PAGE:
John Lewis Special
John Lewis Civil Rights Icon.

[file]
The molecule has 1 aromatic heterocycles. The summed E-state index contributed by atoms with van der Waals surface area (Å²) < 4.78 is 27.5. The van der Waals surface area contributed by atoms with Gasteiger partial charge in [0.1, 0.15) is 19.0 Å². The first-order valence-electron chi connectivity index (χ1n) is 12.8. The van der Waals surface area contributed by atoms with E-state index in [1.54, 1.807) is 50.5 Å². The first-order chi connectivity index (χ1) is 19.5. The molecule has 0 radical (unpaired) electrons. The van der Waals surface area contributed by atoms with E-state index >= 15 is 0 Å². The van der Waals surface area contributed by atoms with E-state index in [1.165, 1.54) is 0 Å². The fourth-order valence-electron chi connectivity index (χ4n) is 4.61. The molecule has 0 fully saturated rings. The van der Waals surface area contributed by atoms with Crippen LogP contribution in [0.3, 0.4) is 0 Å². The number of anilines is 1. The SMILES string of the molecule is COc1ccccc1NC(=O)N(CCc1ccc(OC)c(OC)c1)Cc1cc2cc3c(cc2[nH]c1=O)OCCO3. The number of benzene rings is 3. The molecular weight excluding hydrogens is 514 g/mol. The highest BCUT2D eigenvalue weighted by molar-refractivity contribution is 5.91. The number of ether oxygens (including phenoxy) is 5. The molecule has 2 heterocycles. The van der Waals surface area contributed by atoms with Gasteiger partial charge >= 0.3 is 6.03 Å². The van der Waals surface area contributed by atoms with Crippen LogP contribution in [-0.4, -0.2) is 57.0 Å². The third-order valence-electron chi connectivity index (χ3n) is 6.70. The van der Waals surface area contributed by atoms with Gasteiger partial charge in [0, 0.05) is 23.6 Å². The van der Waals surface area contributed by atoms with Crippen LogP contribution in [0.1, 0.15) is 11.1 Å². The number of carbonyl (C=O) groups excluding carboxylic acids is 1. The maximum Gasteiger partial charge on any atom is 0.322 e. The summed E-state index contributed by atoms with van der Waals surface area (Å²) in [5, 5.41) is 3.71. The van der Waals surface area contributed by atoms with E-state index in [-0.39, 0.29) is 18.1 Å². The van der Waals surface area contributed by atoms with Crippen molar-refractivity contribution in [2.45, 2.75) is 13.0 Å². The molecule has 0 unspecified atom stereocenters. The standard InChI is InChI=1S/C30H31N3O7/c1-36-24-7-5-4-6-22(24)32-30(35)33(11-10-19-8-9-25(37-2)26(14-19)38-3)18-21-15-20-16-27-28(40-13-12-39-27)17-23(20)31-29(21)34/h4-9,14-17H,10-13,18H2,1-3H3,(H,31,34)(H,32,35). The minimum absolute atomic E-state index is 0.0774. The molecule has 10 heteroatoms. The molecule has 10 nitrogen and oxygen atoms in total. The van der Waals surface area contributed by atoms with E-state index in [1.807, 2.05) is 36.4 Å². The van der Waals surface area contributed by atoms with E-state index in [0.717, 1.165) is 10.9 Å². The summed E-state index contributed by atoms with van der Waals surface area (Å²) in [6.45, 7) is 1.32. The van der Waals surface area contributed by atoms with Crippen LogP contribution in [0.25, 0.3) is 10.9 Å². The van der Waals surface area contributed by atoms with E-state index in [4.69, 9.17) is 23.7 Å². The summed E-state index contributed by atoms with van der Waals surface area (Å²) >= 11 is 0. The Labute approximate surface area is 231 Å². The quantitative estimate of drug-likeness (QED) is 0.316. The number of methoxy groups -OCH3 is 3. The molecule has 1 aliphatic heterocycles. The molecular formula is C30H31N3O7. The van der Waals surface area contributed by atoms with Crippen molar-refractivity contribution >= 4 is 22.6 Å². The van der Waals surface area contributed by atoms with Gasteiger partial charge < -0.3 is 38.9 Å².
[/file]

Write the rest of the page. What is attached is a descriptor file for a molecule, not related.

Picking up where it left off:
The Washington Informer’s publisher, Denise Rolark Barnes, presents Congressman John Lewis with the news organization’s first Humanitarian Award at THEARC Theatre in Southeast, Thursday, April 19. / Photos by Khalid Naji-Allah A Conversation with John Lewis Civil Rights Icon Regales Appreciative Audience By Barrington M. Salmon WI Staff Writer For a man who was beaten, spat upon and jailed 40 times as a foot soldier of the Civil Rights movement, Congressman John Robert Lewis is surprisingly free of rancor and hate. During a 90-minute conversation with Washington Informer Publisher Denise Rolark Barnes last week, Lewis spoke eloquently and at length about the philosophy, discipline and principles of nonviolence and its importance in America’s daily discourse. “We need to teach people the way of peace, love and non-violence,” said Lewis in response to a student’s question about the Trayvon Martin case late in the program. “There must be a better way, a different way … we should live, love, [live with] a sense of community, peace, grace. We shouldn’t be afraid of each other and we should not hate. [Dr.] King said we should lay down the burden of hate and that if we don’t come together as brothers, we will die as fools.” Lewis, 72, was the honored guest at an event at the Town Hall Education Arts Recre- ation Center (THEARC) in Southeast, titled, A Conversation with Civil Rights Icon the Honorable John Lewis. The evening’s sponsors were Industrial Bank, PEPCO, Washington Gas, Wells Fargo, Southwest Airlines, Mahogany Books and the Foundation for the Advancement of Music and Education (FAME). Hosted by the Washington Informer, the event brought together several hundred people including guests, sponsors, students and others to an afterfive gathering in the THEARC Theatre. Guests were treated to a short documentary film about Lewis that detailed his early life www.washingtoninformer.com as an Alabama farm boy; his desire to acquire an education, his admiration for the Rev. Dr. Martin Luther King; their association and their seminal work in the Civil Rights movement, Lewis’ activism and his role as a congressman. “I wanted to be a preacher but civil rights became my life, the movement became my church,” Lewis said. “I was less concerned with getting people to the streets paved with gold and more concerned with helping people on the streets of Nashville. Being in school, listening to my professors inspired and pushed me. We wanted to make the teach- ing of people real. [These were people with] pains that hurt, pains that hurt people every day. We couldn’t allow people to be denied human rights. It was an affront to our dignity.” As he surveyed life for blacks in a segregated America, Lewis said he was incensed at the shabby treatment meted out to he and his family and other black Americans. “We couldn’t take a seat at a lunch counter and to see two water fountains, one for whites and the other for blacks. It scarred the minds and souls of people. We had to change that,” he explained. “I was told over and over by The Washington Informer my parents and grandparents to stay out of trouble but this was good trouble, necessary trouble. The bombing of the church in Birmingham broke our hearts but we redoubled our efforts to vote.” But that activism came at a price. Lewis recalled being punched and kicked, having racists grind out cigarettes in his hair, being manhandled by police during demonstrations, attacked by police dogs, and suffering a concussion after being hit in the head with batons by state troopers on the Edmund Pettus Bridge during the 1965 March on Selma. Despite all this, Lewis said, he wouldn’t hesitate to do it all again. Lewis discussed the ultimate price extracted from King, Robert and John F. Kennedy. He said he was campaigning for and traveling with Robert Kennedy who was running for the Democratic nomination to the White House in 1968. “RFK invited a group of us to come to his sister’s hotel room,” Lewis said. “He said ‘stay here. I’ll be back in 15 minutes.’ He went down to See LEWIS on Page 23 Apr. 26, 2012 - May. 2, 2012 21 Inspired by a Movement… At age 17, John Lewis was so inspired by Dr. Martin Luther King Jr. that he wrote a letter to Rev. King asking to meet him. Dr. King responded and sent Lewis a round-trip Greyhound bus ticket to meet with him in Montgomery, Ala. The Washington Informer asked Richard Wright Public Charter School students to write a letter to someone who inspires them and tell them why they would want to meet them and join their cause. Below are excerpts of three compelling letters selected by The Washington Informer staff. David McFarland The Trevor Project The Honorable Julian Bond The American University Anthony Lake UNICEF House Dear McFarland: Dear Mr. Bond: Dear Mr. Lake: I am writing this letter to you because I am very passionate about ending the cycle of bullying. I selected your organization to write to because you focus on supporting gay, lesbian, transgender, or questioning youth and ending the cycle of suicide among these youth by providing “life-saving” and “life-affirming’ resources. I think it is wonderful that your organization exists and that it has a 24/7 lifeline intervention that the youth can call if they feel like they need someone to talk to. I understand that the Trevor Project’s vision is to create a future where all youth can have the same dreams and possibilities as everyone else, no matter what sexual orientation, or gender identity that they choose to be. That is a future I want to experience. I want to be affiliated with your organization because in the past, I have been bullied. I have been pushed around, and tortured, and it got to that point where I felt like nothing. Your organization would have been great to know about back then. Another reason I’d like to be a part of your group is because one of my closet friends that I knew since 5th grade recently committed suicide. You see she was being bullied because she came out as a lesbian. When I first heard about the Trevor Project, I thought to myself, if only I had known about this earlier then I could’ve helped my friend, I could’ve done something. One way I think this can be stopped is to get parents more involved. It’s not right to bully, and I am writing this letter because this bullying thing has been happening a lot and it’s time for this to stop. I am very pleased to learn about the work that your organization does. I would love to become a volunteer, or an advocate at any time. Please contact me to advise me of ways that I can get involved and make a difference. Thank you for all you hard work and effort. I look forward to hearing from you soon. I am writing this letter to let you know that I support the marriage between same sex couples. I believe this is a civil rights issue. Since you have always been a supporter for civil rights I hope you believe this way, too. Discrimination against same sex couples is wrong. Same sex relationships are just as beautiful as opposite sex relationships. As a homosexual male myself, and not only that, but I’m being raised by a same sex couple I want to honor myself and my family. My mother and her fiancé’ are doing a fantastic job raising me and my siblings. What can opposite sex couples teach kids that same sex couples can’t? This topic is really sensitive for me because I’ve recently come out. I’ve been teased and discriminated against on more than one occasion. I think that treating someone differently just because they like something different from you is borderline mean. It bothers me that it’s a huge million man march when a “homie” from the hood gets killed. It’s all over the news and everywhere. But when a transgender is slain with a slit throat at a bus stop, people say absolutely nothing. Maybe you get a “this is a sad world we’re coming to” and then someone flips the channel on the television, or the page in the newspaper is turned. Legalizing gay marriage would be a giant move to help people accept homosexuals as equals. People need to wake up and realize that there are people in the world who are born differently. What would legalizing gay marriage mean for me? This movement means the world to me. I know of your history with civil rights. I believe that you can offer me sound advice on how I can make same-sex marriage a reality in my lifetime. I hope that you will contact me with information. De’Quan Barclift 9th Grade Arianna Marsh 9th Grade Student I am passionate about ending world hunger and helping needy children. I really appreciate the work that has been done by your organization. I feel that UNICEF is one of the greatest organizations supporting children today and I would love to be a part of it. UNICEF is over 50 years old but it is still needed today because every year, 15 million children throughout the world die from hunger. Current data suggests that even in America, 1 in 4 children are at risk of starvation. UNICEF is an organization that not many teenagers around me know about. But now that I know more about it, I feel as though I should inform others. World hunger is something that really affects young people in over 150 countries around the world. From my research I learned what UNICEF really stands for. I learned that UNICEF is a global humanitarian relief organization providing children with so much to keep them alive like; healthcare, immunizations, clean water, nutrition, food security, education, emergency relief and so much more. That really inspired me to want to help children whose parents can’t afford to feed them, or take them to regular doctor visits. I’ve always wanted to help people that didn’t have much in life and to find out that this organization helps children in over 150 countries really makes me want to be a part of something so significant. If you think about it this organization is saving lives of young people every day. Even though there are still 21,000 children that still die each day from preventable causes, with organizations like UNICEF, this situation will get better. I would love to participate in the fight to feed and protect young people all over the world because it is something that needs to be done. During the past four years, our economy has more families in poverty and more children suffering. Every day I think about what I can do to help others. Please write to me and let me know what I can do to get involved. Sincerely, Akiya Kent 9th Grade Student 22 Apr. 26, 2012 - May. 2, 2012 The Washington Informer www.washingtoninformer.com Natural Gas. Efficient by Nature. The desire for a better tomorrow comes naturally… Mistress of Ceremonies, Taylor Thomas , WHUR News-Steve Harvey Morning Show, looks on while The Washington Informer’s Advertising Marketing Director Ron Burke makes a few remarks at THEARC, Thursday, April 19. The Washington Informer presented A Conversation with Civil Rights Icon-John Lewis, Thursday, April 19. / Photo by Shevry Lassiter LEWIS continued from Page 21 make a victory statement [after winning the California Democratic nomination]. He never came back.” And Lewis said he cried when he saw the MLK Memorial from the air. “I spoke on the day of the March – 10 of us spoke. I was sixth and King was 10th,” Lewis recalled. “Of all the 10, I’m the only one still around. He [King] preached that day and turned those steps into a modern-day pulpit.” “When I was flying out of National Airport, I looked down and saw the King Memorial. I cried tears of happiness and joy knowing the distance we’d come.” For almost three hours, guests met, shook hands, hugged, chit-chatted and took pictures with the civil rights symbol. They also witnessed a sit-down with Rolark Barnes and were able to ask questions themselves. The evening included a special reception in the theatre lobby; a sparkling short set of three songs by theThe Oxon Hill High School Choir which wowed the audience with its rendition of In Bright Mansions; with one of the highlights being the presentation of the first Washington Informer Humanitarian Award to Lewis at the conclusion of the program. WHUR’s Taylor Thomwww.washingtoninformer.com as served as MC and sponsor representatives brought greetings and spoke of the importance of putting their support behind such a program. Every guest received a copy of Lewis’ book “Walking in the Wind: A Memoir of the Movement.” The man of the hour appeared to enjoy himself, exhibiting charm, self-deprecation and a dry, keenly honed sense of humor, all with a straight face. “On my father’s farm, we raised corn and peanuts and raised chickens. It was not an easy task,” he explained. “My calling, mission and obligation was to care for those chickens. [I didn’t always do as good a job as I should have] which was not moral, loving or the nonviolent thing to do. I wanted to be a preacher so I preached to the chickens … some chickens bowed their heads, listened and prayed. They did everything, but say amen.” They listened better than many of the colleagues I work with.” The pair sat in armchairs facing each other on stage, a small table with a bouquet of flowers provided an intimate addition to the setting. Rolark Barnes told guests the event was made possible because Lewis suggested, and then kindly offered, to participate in the program because he wanted to use this as a vehicle to reach young people. D.C. resident Julian Kiganda was awed by what she’d expe- Fulfilling it takes work. Washington Gas understands that our responsibilities don’t end with serving our customers. We’ve made a commitment to help enhance the quality of life throughout the entire community. That’s why we’re proud to work with local organizations that improve people’s health, promote a cleaner environment, support efforts to better educate our youth and as a result, enrich lives today and for generations to come. To learn more about how Washington Gas is helping create a healthier, more vibrant community, visit washingtongas.com. pepco.com Change requires great energy. We proudly salute the energy and courage of The Honorable John Lewis. See LEWIS on Page 24 The Washington Informer Apr. 26, 2012 - May. 2, 2012 23 Congressman John Lewis (D-Ga.), sat down with Washington Informer Publisher Denise Rolark Barnes at the THEARC Theatre for a conversation about his childhood, his experiences in the Civil Rights movement and his hopes for future generations during “A Conversation with Civil Rights Icon” John Lewis. Hundreds attended the event at the THEARC in Southeast on Thursday, April 19. /Photos by Khalid Naji-Allah and Shevry Lassiter “In 1955, I heard King. The voice was powerful, the delivery of his message LEWIS continued from Page 23 rienced. “I thought it was incredible for me as a woman of African descent to see the relationship with the movement to Africa as we sought to get away from colonialism,” said Kiganda, president and creative problem solver with Vibrant Design Group and a Ugandan native. “I didn’t have any expectations; I just wanted to hear what he had to say.” “I wish more young people were here to hear this. We need more dialogue. The National Urban League is where I learned about the Civil Rights movement. It was a movement of young people. He was only 23 when he gave his speech [at so great. He said he was more concerned about Montgomery, not Heaven, the here and now.” the March on Washington]. We have no excuse.” From Alabama Farm Boy to the Hallowed Halls of Congress Lewis grew up under humble circumstances in Troy, Ala. The 24 Apr. 26, 2012 - May. 2, 2012 third of 10 children, Lewis’ parents were sharecroppers. “I grew up in a wonderful family, a wonderful family with six brothers and three sisters,” he said. His father bought a 110-acre plot of land for $300 which The Washington Informer Lewis and his siblings toiled on from dawn ’til dusk. But the young Lewis wanted more and he said he hid under the house porch and them sprang out and sprinted for the school bus each morning. “I really wanted an education. I wanted more,” was Lewis’ simple explanation. He said his grandfather lived about a mile away and would give his grandchildren newspapers to read. He excelled academically despite being transported to classes in a run-down school bus, using hand-medown books at a system that only thought blacks capable of performing manual and menial tasks. Lewis credits one of his elementary school teachers with encouraging him to read. The family also listened to the ra- dio, which is where he first heard King. “In 1955 I heard King,” he recalled. “The voice was powerful, the delivery of his message so great. He said he was more concerned about Montgomery, not Heaven, the here and now.” Lewis studied at the American Baptist Theological Seminary and at Fisk University, both in Nashville. He was deeply influenced by Jim Wilson, who instilled in Lewis, Diane Nash and other students the deepest tenets of non-violence. Lewis first ran for elected office in 1977. He won a seat on the Atlanta City Council in 1981. He defeated longtime civil rights activist Julian Bond in a run-off election See LEWIS on Page 25 www.washingtoninformer.com Among his many accomplishments, Congressman John Lewis is the author of Walking with the Wind: A Memoir of the Movement. Arrested more than 40 times, Congressman John Lewis’ uses his book to give readers a rare look into the Civil Rights movement during the late ‘50s and ‘60s. Following his conversation at THEARC, Congressman Lewis held a book signing for happy attendees. Photos by Shevry Lassiter, Roy Lewis and Khalid Naji Allah LEWIS continued from Page 24 in 1986 and has served in Congress since then. A Date with Destiny It is well known that the Civil Rights movement owed its genesis and considerable energy to determined and ideological young men and women who braved the rage of the beneficiaries of a dying system which sought to keep African Americans under the heel of segregation, racism and discrimination. High school and college students and others braved police dogs, fire hoses, police truncheons, beatings and other physical dangers as they stood down those who sought to maintain the racial status quo. www.washingtoninformer.com Inspirational music was performed by Oxon Hill High School Choir under the direction of Dr. Emory Andrews. Their rendition of In Bright Mansions wowed the audience. / Photo by Khalid Naji-Allah King, for example, was only 26-years-old went he leapt onto the national and international consciousness as the leader of the 381-day Montgomery, Ala., bus boycott that brought down segregation in public transportation in the heart of the Old South. Nash, a friend and colleague of Lewis was only 22 when she became the leader of the sit-ins in Nashville, Tenn., which led to the desegregation of lunch counters, theatres and supermarkets. She was also instrumental in helping create the Student Non-Violent Coordinating Committee, helped organize the Freedom Rides and played important roles in the Southern Christian Leadership Conference that included serving as an organizer, strategist, instructor and fieldworker. Lewis said he chafed against the bonds that held black people captive and refused to accept a system that robbed African Americans of their dignity and self-respect. “Fifty years ago, we couldn’t vote. We had to count the number of jelly beans in a jar,” he said. “… People had to pay poll taxes and interpret sections of the Alabama Constitution. So many institutions participated in this vicious, evil system. I saw it growing up.” Lewis recounted his involvement in desegregating lunch The Washington Informer counters in Nashville, Tenn., and taking part in the harrowing bus rides as Freedom Riders into the South to challenge a law that relegated blacks to use separate and unequal facilities and forced them to the back of the bus. He vividly recalls the mobs of white men – faces distorted with rage – attacking him and the other young college students with fists, crowbars, baseball bats, chains, anything that could inflict pain. And on the sidelines, white women with countenances knitted in raw, naked anger, spurred on their men. He spoke of the “Whites Only” and “Colored Only” signs, segregated water fountains, libraries, restrooms, restaurants and buses – all graphic See LEWIS on Page 26 Apr. 26, 2012 - May. 2, 2012 25 Honoring a Giant It has been said, “We stand on the shoulders of giants.” And by giants we mean extraordinary people who, through hard work and sacrifice, accept the challenge to stand for that which is right. Individuals who make a commitment to initiate and maintain transformational change for the benefit of all people, and not just the privileged few. The Honorable John Lewis is such a giant. He is a living legend with a legacy of dedicated service and commitment to his constituents. Industrial Bank is both honored and proud to sponsor “A Conversation with John Lewis.” Industrial Bank (202) 722-200 www.industrial-bank.com Member FDIC Congressman John Lewis autographs his book—Walking with the Wind: A Memoir of the Movement. /Photos by Khalid Naji-Allah LEWIS continued from Page 27 reminders of the centuries-old tradition and customs that segregationists said “were in the best interest of both races.” “There was a lot of danger fighting a system that didn’t want you,” said Lewis. “For several weeks we were trained to accept the beatings and violence. We had the ‘dos’ and ‘don’ts’: sit up, look straight ahead, remember the teachings of King, Gandhi …” “There were mass arrests in Nashville … They had a profound effect on people, especially women. People turned in charging plates, what you call credit cards. We just kept sitting-in and sitting-in. My first arrest was on Feb 27, 1960. I was satisfied. It felt so free, I felt so liberated. It felt like I crossed over. You arrest me. What can you do to me? Nashville became the first southern city to desegregate lunch counters [and] theatres.” Lewis said that as an 18-yearold, he wrote King because he was so inspired by King’s 26 Apr. 26, 2012 - May. 2, 2012 The Washington Informer words and actions and also because he sought King’s help in getting him into Troy State University. King sent him a bus ticket to join him in Montgomery, Ala., instead, and that act led to Lewis’ involvement in the Civil Rights struggle, a life dedicated to seeking justice and equality for the poor and the underdog, and an unerring desire to change the racial paradigm of the United States. “I heard that young preacher with a voice that burned with change,” Lewis said. “I was inspired to write a letter to King. I was ‘tracked down’ to play a role. I often wonder about that. In March 1958, I boarded a Greyhound bus and met Martin Luther King. It changed my life … freedom was a possible dream.” Reaching Out to a New Generation Following Lewis’ letter writing example, a number of journalism students from the Richard Wright Public Charter School in Northeast wrote letSee LEWIS on Page 27 www.washingtoninformer.com LEWIS continued from Page 26 ters to individuals and organizations seeking their help in attacking social ills such as child hunger, bullying, gay rights for young people, and racial profiling, as evidenced by the recent murders of 17-year-old Trayvon Martin in Sanford, Fla., and Kenneth Chambers, Sr., a 68-year-old former corrections officer and U.S. Marine, who was fatally shot in his home last November by police in White Plains, N.Y. Ninth-grader Akiya Kent is one such writer: “I am writing this letter to you because I am passionate about ending world hunger and helping needy children,” she wrote to Anthony Lake, executive director of UNICEF House in New York. “I really appreciate the work that has been done by your organization. I feel that UNICEF is one of the greatest organizations supporting children today and I would love to be a part of it.” “UNICEF is [more than] 50 9_04710 9.5x6 4c years old but it is still needed today because every year, 15 million children throughout the world die from hunger.” Obama’s Promise A close friend of Hillary Clinton, Lewis first endorsed her run for the White House in 2008 before formally switching to Barack Obama. “Obama’s run was in keeping with the spirit of the movement,” Lewis explained. “When I heard Obama’s [acceptance speech], I cried. I jumped so high I didn’t think my feet would ever touch the ground.” Gloria Ravenell and her husband Jerry stood in line after the program to get Lewis’ book. “I read his book and had a lot of background,” said Ravenell, 68, who is retired but serves as outreach coordinator for the Capital Area Food Bank. “I found him to be humble, knowledgeable and a prayerful person.” Her husband agreed. “What intrigued me most is that he is so human; he’s not tainted,” said Jerry Ravenell, 64, an adjunct professor of Social Sciences in Wilmington, Del. “He has been able to keep that with all his gifts and resources. He’s still that humble, God-fearing person.” Despite the hard-won and often bloody gains Lewis, King, Ella Baker, C.T. Vivian, Fannie Lou Hamer, Nash and others of his generation made to advance the cause of civil rights, Lewis laments the fact that America remains in denial about race. “I don’t buy the feeling that we live in a post-racial America,” Lewis asserted. “The scars and stains are still deeply embedded in America. We need to talk about race. We cannot sweep it under the rug, push it in a corner. In the AfricanAmerican community and in the majority community we’re afraid to talk about it, bring it out.” “The fact is that we still have a long way to go and a lot of work to do to achieve a multiracial, democratic society. We had a powerful coalition [before] and we need it again.” wi Partners and sponsors made a conversation with Congressman John Lewis possible. A special thanks to: (Left-Right) Hermond Palmer, Industrial Bank; Patricia Mitchell, Industrial Bank; Donna Cooper, Pepco; Beverly Perry, Pepco; Michael Golden, Wells Fargo Bank; and Karen Price Ward, Southwest Airlines. / photo by Shevry Lassiter Congressman John Lewis, center, with students from Richard Wright Public Charter School in Northeast, Thursday April 19, at THEARC, in Southeast DC. / photo by Roy Lewis The legacy of leadership Great leaders leave a mark on the communities they serve. They bring people together, create a consensus and work hard to make positive change. What is accomplished today can last for generations. We proudly salute Congressman John Lewis. Thank you for creating a lasting legacy of success. wellsfargo.com © 2012 Wells Fargo Bank, N.A. All rights reserved. Member FDIC. (712889_04710) 712889_04710 9.5x6 4c.indd 1 www.washingtoninformer.com The Washington Informer 4/4/12 2:47 PM Apr. 26, 2012 - May. 2, 2012 27 By “Mickey” Thompson Content provided and photos owned by Social Sightings • www.SocialSightings.com A Conversation with Civil Rights Icon Honorable John Lewis The Washington Informer Newspaper hosted a book signing and discussion with the civil rights icon, Congressman John Lewis at THEARC Theatre in Southeast Washington. Ms. Taylor Thomas (96.3 WHUR, News - Steve Harvey Morning Show was the mistress of ceremonies. Atty. Denise Rolark Barnes (Publisher of the Washington Informer Newspaper) presented the honoree with The Washington Informer Humanitarian Award. Mr. Lewis’ book “Walking with the Wind: A Memoir of the Movement was discussed and a viewing of his documentary film “John Lewis: An American Hero” was enjoyed by all. FAME (The Foundation for the Advancement of Music & Education, Inc.), Pepco, Southwest Airlines, Wells Fargo Bank , WashingtonGas, Industrial Bank, Capital Entertainment Services, Inc. , Mahongany Books and “Mickey” Thompson publisher of Social Sightings - The MagaZine & The CoLumn were sponsors. Music was provided by Ignatius Perry. The Honorable John Lewis (C) stands beside Michael Goldman (President Wells Fargo Bank DC Region) & members of his team from Wells Fargo Event Sponsors of “A Conversation with Civil Rights Icon” John Lewis L-R Edmund Fleet (Ex. Dir. THEARC) , Atty. Beverly Perry (VP Pepco) , Atty. Maudine Cooper (CEO & Pres.Greater Washington Urgan League), Michael Golden (Pres. Wells Fargo Bank DC Region) & Karen Price Ward (Southwest Airlines). Ms. Patricia Mitchell (Industrial Bank) with her son watches as the honoree autographes a copy of his book “Walking with the Wind: A Memoir of the Movementt:”. (L-R) Michael Golden (Pres. Wells Fargo Bank DC Region ) with Ron Burke (Advertising & Marketing Dir. Washington Informer) & Atty. Denise Rolark Barnes (Publisher Washington Informer Newspaper) The honoree Lewis (C) between Doris McMillon (McMillon Communications) with her husband. Doyle Mitchell (President of Industrial Bank far right) with his sister, Patricia (4th left) and his wife (Ronda Far Right) surround Congressman John Lewis with the Mitchell children. Trenda Smith Picknettjust justtwo twoof ofthethe many came Dorinda Smith&&Dr. Dr.Leo Leo Picknett many whowho came outtotolisten listen and and purchase purchase books John Lewis out booksfrom fromCongressman Congressman John Lewis Ms. Misty Brown (Writer & Artist) with Congressman John Lewis Kurt Pommouths, Sr. Photographer * Photo Enhancer * Graphic Designer 2003 © SOCIAL SIGHTINGS ALL RIGHTS RESERVED - DUPLICATIONS IN ANY FORM REQUIRES WRITTEN PERMISSION | E-mail SocialSightings@aol.com 28 Apr. 26, 2012 - May. 2, 2012 The Washington Informer www.washingtoninformer.com